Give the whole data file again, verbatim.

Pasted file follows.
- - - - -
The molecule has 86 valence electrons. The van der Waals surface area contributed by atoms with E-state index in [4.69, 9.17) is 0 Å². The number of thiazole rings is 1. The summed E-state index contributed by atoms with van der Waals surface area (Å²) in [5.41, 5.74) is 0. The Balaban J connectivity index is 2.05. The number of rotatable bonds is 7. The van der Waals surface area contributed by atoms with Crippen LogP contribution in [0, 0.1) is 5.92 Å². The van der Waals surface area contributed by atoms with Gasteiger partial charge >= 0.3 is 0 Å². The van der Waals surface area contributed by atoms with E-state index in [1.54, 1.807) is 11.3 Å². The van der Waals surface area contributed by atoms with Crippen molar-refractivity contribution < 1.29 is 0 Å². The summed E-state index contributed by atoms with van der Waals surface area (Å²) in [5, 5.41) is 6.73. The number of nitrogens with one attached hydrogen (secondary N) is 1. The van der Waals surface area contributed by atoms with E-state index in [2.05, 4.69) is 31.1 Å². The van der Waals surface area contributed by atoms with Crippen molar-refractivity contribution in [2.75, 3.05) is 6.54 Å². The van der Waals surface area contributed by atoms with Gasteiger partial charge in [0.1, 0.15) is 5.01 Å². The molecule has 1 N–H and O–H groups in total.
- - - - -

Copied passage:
The molecule has 86 valence electrons. The van der Waals surface area contributed by atoms with E-state index in [4.69, 9.17) is 0 Å². The number of thiazole rings is 1. The summed E-state index contributed by atoms with van der Waals surface area (Å²) in [5.41, 5.74) is 0. The Balaban J connectivity index is 2.05. The number of rotatable bonds is 7. The van der Waals surface area contributed by atoms with Crippen LogP contribution in [0, 0.1) is 5.92 Å². The van der Waals surface area contributed by atoms with Gasteiger partial charge >= 0.3 is 0 Å². The van der Waals surface area contributed by atoms with E-state index in [1.54, 1.807) is 11.3 Å². The van der Waals surface area contributed by atoms with Crippen molar-refractivity contribution < 1.29 is 0 Å². The summed E-state index contributed by atoms with van der Waals surface area (Å²) in [5, 5.41) is 6.73. The number of nitrogens with one attached hydrogen (secondary N) is 1. The van der Waals surface area contributed by atoms with E-state index in [2.05, 4.69) is 31.1 Å². The van der Waals surface area contributed by atoms with Crippen molar-refractivity contribution in [2.75, 3.05) is 6.54 Å². The van der Waals surface area contributed by atoms with Gasteiger partial charge in [0.1, 0.15) is 5.01 Å². The molecule has 1 N–H and O–H groups in total.